Title: Actual events vs. perceived reporting: Modeling firm performance under environmental uncertainty using machine learning
Authors: Minh Nguyen - University of Hawaii at Manoa (United States) [presenting]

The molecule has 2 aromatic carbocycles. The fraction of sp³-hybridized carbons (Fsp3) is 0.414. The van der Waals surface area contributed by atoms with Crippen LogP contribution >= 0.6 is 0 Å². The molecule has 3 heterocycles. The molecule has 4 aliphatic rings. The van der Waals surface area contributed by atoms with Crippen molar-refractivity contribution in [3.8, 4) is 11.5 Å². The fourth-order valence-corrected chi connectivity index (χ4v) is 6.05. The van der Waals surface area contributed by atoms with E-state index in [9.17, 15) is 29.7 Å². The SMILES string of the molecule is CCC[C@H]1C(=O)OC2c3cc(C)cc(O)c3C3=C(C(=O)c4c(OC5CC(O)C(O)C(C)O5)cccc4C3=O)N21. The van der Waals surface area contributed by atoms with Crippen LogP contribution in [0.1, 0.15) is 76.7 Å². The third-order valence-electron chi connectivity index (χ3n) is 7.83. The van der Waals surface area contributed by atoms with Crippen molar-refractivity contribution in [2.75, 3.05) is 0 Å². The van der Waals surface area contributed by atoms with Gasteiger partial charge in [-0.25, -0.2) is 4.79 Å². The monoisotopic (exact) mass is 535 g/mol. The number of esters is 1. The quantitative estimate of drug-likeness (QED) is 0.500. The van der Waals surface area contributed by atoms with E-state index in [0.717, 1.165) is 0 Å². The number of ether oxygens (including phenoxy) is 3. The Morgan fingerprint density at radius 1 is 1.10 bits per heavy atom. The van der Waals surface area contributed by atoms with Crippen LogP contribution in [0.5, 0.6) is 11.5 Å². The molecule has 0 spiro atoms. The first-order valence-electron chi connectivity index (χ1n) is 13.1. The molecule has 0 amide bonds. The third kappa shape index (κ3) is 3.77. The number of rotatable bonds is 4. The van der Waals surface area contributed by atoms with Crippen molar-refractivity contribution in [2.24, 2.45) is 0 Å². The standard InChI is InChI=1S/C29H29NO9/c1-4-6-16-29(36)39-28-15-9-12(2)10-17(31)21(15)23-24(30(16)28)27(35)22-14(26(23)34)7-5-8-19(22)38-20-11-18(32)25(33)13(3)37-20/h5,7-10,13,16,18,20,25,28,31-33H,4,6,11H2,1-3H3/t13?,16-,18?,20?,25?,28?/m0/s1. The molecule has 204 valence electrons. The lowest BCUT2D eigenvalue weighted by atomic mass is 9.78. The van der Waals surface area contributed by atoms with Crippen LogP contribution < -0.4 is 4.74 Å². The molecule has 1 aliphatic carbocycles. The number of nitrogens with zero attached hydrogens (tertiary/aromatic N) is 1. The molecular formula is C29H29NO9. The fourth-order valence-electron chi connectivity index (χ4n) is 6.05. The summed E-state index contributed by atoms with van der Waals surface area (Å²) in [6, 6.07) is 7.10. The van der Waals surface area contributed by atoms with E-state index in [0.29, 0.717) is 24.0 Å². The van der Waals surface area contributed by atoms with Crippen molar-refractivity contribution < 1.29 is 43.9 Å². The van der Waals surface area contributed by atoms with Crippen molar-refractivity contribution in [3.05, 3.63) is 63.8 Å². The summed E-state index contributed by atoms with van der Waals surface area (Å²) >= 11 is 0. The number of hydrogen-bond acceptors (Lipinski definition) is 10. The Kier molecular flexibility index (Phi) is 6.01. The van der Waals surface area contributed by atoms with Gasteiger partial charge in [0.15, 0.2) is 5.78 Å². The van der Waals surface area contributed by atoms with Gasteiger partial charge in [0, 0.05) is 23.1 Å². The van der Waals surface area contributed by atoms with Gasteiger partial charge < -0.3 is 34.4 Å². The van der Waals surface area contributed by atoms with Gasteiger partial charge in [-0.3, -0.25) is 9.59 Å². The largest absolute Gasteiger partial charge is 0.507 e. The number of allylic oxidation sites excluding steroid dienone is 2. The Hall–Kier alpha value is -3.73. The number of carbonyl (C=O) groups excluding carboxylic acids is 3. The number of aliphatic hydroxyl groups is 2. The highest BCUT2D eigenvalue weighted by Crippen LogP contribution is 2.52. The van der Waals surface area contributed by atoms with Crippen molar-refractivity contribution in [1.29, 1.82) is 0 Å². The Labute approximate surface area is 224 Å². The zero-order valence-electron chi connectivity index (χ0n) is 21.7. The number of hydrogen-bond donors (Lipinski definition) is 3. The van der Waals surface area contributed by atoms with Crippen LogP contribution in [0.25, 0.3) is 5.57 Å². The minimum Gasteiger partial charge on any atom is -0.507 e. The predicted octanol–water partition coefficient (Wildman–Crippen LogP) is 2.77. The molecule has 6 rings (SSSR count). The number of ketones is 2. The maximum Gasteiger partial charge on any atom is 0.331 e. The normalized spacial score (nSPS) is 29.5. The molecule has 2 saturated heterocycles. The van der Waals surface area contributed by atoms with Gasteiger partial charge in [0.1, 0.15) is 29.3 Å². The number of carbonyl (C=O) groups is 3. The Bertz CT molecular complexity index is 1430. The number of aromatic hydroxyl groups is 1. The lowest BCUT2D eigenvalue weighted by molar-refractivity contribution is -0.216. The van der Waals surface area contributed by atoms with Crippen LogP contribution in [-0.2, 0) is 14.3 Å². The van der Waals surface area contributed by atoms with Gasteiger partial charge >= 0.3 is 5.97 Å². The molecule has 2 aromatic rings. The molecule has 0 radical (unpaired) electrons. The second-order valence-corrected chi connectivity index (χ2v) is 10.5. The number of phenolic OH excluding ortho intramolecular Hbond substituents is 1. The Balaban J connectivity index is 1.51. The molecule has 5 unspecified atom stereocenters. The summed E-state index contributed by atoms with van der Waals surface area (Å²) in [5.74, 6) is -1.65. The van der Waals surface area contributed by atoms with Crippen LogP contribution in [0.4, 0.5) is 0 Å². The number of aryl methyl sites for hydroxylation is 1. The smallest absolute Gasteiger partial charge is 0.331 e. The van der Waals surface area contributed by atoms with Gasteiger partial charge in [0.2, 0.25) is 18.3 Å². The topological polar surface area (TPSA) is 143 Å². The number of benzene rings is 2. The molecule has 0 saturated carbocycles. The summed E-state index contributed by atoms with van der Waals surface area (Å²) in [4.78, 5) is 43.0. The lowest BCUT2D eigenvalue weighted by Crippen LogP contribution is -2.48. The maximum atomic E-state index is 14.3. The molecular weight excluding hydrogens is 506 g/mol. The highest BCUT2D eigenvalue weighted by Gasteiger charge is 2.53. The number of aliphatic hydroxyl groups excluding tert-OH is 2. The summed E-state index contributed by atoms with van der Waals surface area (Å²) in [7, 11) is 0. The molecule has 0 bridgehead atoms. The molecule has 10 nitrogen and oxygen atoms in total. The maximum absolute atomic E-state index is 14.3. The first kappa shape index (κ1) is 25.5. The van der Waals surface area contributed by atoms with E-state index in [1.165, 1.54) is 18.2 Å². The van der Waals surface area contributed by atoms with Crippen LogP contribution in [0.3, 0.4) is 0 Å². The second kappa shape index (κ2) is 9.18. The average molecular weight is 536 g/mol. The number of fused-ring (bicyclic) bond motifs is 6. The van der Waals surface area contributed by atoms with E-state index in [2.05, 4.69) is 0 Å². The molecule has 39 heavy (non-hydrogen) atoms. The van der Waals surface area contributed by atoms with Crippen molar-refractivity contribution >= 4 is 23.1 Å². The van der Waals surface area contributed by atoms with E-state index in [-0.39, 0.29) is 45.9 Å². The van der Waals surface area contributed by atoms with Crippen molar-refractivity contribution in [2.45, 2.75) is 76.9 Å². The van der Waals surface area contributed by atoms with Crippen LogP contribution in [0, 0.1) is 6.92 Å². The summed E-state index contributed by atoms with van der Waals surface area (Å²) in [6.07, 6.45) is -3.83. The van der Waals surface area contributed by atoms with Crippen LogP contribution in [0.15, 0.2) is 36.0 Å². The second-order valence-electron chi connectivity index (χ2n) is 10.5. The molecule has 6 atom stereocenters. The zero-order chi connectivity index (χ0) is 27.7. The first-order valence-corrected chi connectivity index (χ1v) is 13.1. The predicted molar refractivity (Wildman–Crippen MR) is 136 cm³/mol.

Abstract: Not all companies respond the same to natural disaster events. The aim is to investigate two ways that natural disasters affect firm performance: actual events vs. perceived reporting. We consider the billion-dollar weather and climate disasters in the United States as the actual events and the number of words related to natural disasters in the Management Discussion and Analysis section in Form 10-Ks filing by the U.S. public companies as the perceived reporting. The aim is also to compare the performances of classification and regression trees (CART) and neural networks with linear regression in predicting the performance of U.S. public companies under environmental uncertainty. The results show that both actual events and perceived reporting of natural disasters this year negatively affect the return on assets in the next year. Also, the actual natural disasters this year negatively affect the next year's sales growth. An important result of neural networks is that deeper networks do not ensure improving the predictive accuracy in predicting firm performance. Comparing CART, neural networks, and linear regression models, we find that CART and neural networks outperform linear regression models in predicting firm performance. This result is robust to any given firm performance criteria, split ratios, and prediction errors.